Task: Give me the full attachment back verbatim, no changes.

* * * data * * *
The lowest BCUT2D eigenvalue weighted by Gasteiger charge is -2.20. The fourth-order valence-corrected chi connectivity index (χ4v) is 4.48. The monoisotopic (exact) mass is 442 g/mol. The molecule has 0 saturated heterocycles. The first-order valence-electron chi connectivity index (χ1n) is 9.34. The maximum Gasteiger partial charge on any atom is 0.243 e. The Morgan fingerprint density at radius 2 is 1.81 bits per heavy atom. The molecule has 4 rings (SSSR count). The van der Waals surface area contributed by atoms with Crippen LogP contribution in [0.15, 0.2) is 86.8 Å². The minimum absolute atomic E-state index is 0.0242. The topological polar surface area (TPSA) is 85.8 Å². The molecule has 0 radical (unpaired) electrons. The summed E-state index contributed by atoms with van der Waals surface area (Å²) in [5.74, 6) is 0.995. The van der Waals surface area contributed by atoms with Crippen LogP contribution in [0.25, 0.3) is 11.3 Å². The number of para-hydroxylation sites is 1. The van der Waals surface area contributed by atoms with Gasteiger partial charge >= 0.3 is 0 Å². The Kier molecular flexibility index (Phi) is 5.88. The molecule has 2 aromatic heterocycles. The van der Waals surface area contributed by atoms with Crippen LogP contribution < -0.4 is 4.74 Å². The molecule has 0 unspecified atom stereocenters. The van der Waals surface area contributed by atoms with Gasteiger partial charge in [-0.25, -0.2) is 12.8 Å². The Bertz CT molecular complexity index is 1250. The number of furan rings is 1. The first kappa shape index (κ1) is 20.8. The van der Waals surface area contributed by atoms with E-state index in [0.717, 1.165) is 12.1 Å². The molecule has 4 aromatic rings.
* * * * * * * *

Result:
The lowest BCUT2D eigenvalue weighted by Gasteiger charge is -2.20. The fourth-order valence-corrected chi connectivity index (χ4v) is 4.48. The monoisotopic (exact) mass is 442 g/mol. The molecule has 0 saturated heterocycles. The first-order valence-electron chi connectivity index (χ1n) is 9.34. The maximum Gasteiger partial charge on any atom is 0.243 e. The Morgan fingerprint density at radius 2 is 1.81 bits per heavy atom. The molecule has 4 rings (SSSR count). The van der Waals surface area contributed by atoms with Crippen LogP contribution in [0.15, 0.2) is 86.8 Å². The minimum absolute atomic E-state index is 0.0242. The topological polar surface area (TPSA) is 85.8 Å². The molecule has 0 radical (unpaired) electrons. The summed E-state index contributed by atoms with van der Waals surface area (Å²) in [5.74, 6) is 0.995. The van der Waals surface area contributed by atoms with Crippen LogP contribution in [0.25, 0.3) is 11.3 Å². The number of para-hydroxylation sites is 1. The van der Waals surface area contributed by atoms with Gasteiger partial charge >= 0.3 is 0 Å². The Kier molecular flexibility index (Phi) is 5.88. The molecule has 2 aromatic heterocycles. The van der Waals surface area contributed by atoms with Crippen LogP contribution < -0.4 is 4.74 Å². The molecule has 0 unspecified atom stereocenters. The van der Waals surface area contributed by atoms with Gasteiger partial charge in [-0.25, -0.2) is 12.8 Å². The Bertz CT molecular complexity index is 1250. The number of furan rings is 1. The first kappa shape index (κ1) is 20.8. The van der Waals surface area contributed by atoms with E-state index in [0.717, 1.165) is 12.1 Å². The molecule has 4 aromatic rings.